Wells Fargo CEO John Stumpf said that physical banking branches will remain a key part of how they intend on serving customers even though consumers are adopting mobile banking on a massive scale

“We’re in the information business as much as on the retail we’re in the financial services business, so this is really about connecting all the channels, not about trying to drive customers into what’s cheaper for us. That’s not how we think about that. We think about what’s best for the customers, and branches still remain an enormously important part in that.”

Wells Fargo CEO on John Stump discussed the firm’s recent bolstering of its investment banking unit

“The way we think about business here is around relationships, relationships with team members. My 11 direct reports have an average of 28 years with the company. We think of relationships with our customers, our communities, our shareholders. Buffett’s been an owner of ours for 25 years. We love long-term things, so as it gets to investment banking activities, we think of that as another solution, another product, another service.  Most of the revenue that comes from that business is from existing customers who have been doing business for a long, long time.  I only care that we do the right thing for customers.”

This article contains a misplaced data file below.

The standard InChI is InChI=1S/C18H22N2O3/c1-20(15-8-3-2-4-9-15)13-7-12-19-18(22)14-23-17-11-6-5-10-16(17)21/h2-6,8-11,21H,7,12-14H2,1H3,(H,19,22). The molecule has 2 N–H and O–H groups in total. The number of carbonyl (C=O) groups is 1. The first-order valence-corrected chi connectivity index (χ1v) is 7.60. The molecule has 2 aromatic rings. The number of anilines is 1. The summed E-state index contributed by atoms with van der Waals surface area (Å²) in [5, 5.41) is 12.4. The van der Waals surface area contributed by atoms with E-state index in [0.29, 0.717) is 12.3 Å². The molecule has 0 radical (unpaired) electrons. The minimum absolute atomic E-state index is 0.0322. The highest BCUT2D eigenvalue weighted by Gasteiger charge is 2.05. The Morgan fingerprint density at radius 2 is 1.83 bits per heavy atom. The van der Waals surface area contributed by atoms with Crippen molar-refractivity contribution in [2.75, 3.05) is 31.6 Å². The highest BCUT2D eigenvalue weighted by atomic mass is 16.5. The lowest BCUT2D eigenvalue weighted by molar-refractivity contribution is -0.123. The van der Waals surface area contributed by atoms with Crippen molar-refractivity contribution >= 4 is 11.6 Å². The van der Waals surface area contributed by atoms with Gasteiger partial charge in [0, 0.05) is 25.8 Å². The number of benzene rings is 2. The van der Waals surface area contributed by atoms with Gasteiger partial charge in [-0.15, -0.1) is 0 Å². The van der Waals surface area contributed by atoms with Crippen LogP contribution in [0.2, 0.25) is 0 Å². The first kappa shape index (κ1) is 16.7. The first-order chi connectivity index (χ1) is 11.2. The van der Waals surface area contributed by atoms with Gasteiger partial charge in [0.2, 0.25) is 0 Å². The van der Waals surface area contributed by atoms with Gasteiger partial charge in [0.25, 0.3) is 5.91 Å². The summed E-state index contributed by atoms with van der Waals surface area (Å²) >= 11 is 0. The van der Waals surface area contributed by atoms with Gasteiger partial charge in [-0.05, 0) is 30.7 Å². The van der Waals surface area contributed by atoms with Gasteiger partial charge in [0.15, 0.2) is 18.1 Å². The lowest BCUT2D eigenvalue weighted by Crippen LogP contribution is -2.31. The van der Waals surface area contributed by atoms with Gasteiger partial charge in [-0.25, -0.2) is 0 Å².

JP Morgan CFO Marianne Lake said a number of macroeconomic events occurred which helped JP Morgan’s transactional revenue

“A number of macro events occurred in the quarter including central bank actions, the Swiss Bank decoupling, stronger dollar and oil price volatility which supported market performance broadly and currencies, emerging markets, rates, commodities and equity.”

JP Morgan CFO Marianne Lake said loan performance in the bank’s energy exposure weakened during the quarter as a result of lower oil prices

“This quarter’s reserve build was at downgrade in the E&P portfolio and if the current price environment continues, it’s reasonable to expect some further reserve builds during 2015 but relatively modest.”



CSX CEO Michael Ward sees a robust pricing environment for transportation companies who are moving large physical goods

“We still see capacity as been very tight.  If you notice our minerals business was I think around 11% or so based on a lot of highway infrastructure, projects going on particularly in the region and country that we serve, so we’re seeing truck capacity staying relatively tight. Coast wise barges have been very strong and strong demand, so we still see capacity fairly tight and we still see a strong need for transportation, pricing does seem to be very robust if you look at the spot truck load market it is remaining fairly strong. So we see that it’s still a very strong, robust pricing environment.”